Fluorescent fish genes light path to neuroblastoma

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Rice U. CPRIT Scholar Rosa Uribe traces roots of pediatric cancer using zebrafish
A new type of zebrafish that produces fluorescent tags in migratory embryonic nerve precursor cells could help a Rice University neurobiologist and cancer researcher find the origins of the third-most common pediatric cancer in the U.S.
Rice University neurodevelopmental biologist Rosa Uribe is using zebrafish to study the origins of neuroblastoma and other cancers with a CPRIT Scholar grant from the Cancer Prevention and Research Institute of Texas. (Photo by Jeff Fitlow/Rice University)
Rosa Uribe, who was recruited to Rice in 2017 with a CPRIT Scholar grant from the Cancer Prevention and Research Institute of Texas, created the transgenic fish with colleagues at the University of Illinois at Chicago and California Institute of Technology and co-authored a new paper about them this month in the journal Genesis.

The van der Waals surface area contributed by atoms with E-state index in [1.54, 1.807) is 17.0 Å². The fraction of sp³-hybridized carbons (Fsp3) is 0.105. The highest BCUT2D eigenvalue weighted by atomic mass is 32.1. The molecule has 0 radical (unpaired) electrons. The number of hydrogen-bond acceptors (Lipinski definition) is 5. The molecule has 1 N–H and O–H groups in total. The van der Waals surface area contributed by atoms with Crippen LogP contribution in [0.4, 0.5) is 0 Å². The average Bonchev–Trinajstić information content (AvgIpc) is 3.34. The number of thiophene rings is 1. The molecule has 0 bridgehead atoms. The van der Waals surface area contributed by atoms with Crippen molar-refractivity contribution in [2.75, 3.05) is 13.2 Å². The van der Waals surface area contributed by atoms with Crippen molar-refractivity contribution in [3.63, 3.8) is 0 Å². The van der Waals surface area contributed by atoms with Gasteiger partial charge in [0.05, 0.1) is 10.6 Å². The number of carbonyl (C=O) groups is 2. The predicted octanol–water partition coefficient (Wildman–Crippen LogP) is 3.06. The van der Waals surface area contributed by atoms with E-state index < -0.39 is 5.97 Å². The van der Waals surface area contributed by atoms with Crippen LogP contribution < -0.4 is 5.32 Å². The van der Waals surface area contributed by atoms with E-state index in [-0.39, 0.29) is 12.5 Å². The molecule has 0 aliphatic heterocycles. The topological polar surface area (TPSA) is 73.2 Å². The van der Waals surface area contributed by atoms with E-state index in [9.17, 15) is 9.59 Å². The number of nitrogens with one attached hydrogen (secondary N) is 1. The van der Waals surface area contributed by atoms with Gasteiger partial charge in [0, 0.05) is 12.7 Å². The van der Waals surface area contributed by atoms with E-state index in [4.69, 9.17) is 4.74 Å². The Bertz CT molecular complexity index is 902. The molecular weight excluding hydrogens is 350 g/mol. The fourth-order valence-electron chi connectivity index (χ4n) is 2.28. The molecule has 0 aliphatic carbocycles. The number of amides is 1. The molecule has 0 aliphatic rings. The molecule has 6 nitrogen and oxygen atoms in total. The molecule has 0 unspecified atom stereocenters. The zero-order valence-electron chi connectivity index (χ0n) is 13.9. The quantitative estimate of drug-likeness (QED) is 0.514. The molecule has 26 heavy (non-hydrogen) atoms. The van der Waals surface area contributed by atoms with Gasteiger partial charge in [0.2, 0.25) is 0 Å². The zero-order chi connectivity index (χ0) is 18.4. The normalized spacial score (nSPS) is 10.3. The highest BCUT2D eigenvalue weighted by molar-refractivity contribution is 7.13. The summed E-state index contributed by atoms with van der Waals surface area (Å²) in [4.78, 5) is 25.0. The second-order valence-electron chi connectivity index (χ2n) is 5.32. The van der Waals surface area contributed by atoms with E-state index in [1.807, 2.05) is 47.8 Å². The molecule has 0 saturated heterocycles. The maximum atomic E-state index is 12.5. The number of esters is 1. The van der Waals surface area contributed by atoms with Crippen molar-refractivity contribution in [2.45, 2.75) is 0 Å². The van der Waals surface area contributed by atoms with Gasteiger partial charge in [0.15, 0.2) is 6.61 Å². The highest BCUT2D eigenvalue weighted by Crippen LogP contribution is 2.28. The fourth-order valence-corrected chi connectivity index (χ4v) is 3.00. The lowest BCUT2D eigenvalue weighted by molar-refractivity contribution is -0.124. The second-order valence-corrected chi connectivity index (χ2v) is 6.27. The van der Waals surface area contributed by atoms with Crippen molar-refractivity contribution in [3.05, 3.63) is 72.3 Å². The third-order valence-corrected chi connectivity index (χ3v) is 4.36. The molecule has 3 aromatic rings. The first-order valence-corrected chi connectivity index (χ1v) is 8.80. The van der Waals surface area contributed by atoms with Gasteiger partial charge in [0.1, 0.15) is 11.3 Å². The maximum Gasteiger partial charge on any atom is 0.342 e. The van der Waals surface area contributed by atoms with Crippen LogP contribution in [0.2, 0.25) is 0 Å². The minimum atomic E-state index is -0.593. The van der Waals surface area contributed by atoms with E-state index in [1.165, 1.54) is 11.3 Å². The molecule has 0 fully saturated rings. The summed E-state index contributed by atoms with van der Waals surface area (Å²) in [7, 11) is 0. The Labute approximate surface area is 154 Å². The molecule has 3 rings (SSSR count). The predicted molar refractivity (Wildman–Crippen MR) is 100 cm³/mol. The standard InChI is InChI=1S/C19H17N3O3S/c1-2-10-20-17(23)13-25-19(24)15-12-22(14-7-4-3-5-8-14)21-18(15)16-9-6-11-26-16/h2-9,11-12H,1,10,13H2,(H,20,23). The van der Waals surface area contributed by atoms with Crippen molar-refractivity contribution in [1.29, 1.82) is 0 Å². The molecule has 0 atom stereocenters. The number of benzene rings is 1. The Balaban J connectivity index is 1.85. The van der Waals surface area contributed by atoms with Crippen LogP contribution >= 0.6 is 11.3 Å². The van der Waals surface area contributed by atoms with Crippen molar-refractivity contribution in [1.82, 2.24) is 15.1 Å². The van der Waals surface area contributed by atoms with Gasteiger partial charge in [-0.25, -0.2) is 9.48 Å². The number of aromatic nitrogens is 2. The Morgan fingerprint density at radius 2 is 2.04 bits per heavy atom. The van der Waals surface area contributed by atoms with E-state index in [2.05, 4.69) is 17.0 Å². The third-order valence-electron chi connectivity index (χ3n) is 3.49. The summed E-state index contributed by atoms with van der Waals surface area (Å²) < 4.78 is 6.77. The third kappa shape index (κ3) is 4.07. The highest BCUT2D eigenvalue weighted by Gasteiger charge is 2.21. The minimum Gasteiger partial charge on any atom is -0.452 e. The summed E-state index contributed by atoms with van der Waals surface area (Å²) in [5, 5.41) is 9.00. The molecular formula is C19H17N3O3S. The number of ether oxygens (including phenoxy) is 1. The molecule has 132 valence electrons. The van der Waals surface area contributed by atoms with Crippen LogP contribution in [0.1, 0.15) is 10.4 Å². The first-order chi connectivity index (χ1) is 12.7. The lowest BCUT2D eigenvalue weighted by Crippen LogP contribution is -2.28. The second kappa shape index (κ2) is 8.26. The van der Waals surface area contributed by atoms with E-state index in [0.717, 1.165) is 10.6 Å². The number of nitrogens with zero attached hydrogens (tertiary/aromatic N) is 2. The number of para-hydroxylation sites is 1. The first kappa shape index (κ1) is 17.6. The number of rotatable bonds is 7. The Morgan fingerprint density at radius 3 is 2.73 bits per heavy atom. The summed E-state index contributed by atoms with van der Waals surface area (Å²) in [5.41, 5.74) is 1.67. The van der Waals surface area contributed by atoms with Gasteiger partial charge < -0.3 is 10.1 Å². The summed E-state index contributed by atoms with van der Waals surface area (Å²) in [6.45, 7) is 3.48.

“You can see they’ve already started to migrate that way, and a lot of them are transitioning,” Uribe said in her office as she traced the movements of green neural crest cells in a time-lapse movie playing on her computer. In humans, neural crest cells are the point of origin for neuroblastoma, a common pediatric cancer, and Uribe’s hoping the new fish can provide clues the disease.
“You can see that a lot of them are transitioning,” she said of the cells on her screen. “Some of them are dividing there, there, there. And then they turn off the green, which means they’re done dividing.”
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Why the cells stop dividing is one of the key questions she hopes to answer. SOX10 is one of more than 20 varieties of SOX proteins, and all of them regulate rapid cell division in fast-growing embryos. The same SOX proteins are also often found activated in cancer cells. Finding the “off” switch for SOX10 in neural crest cells could …

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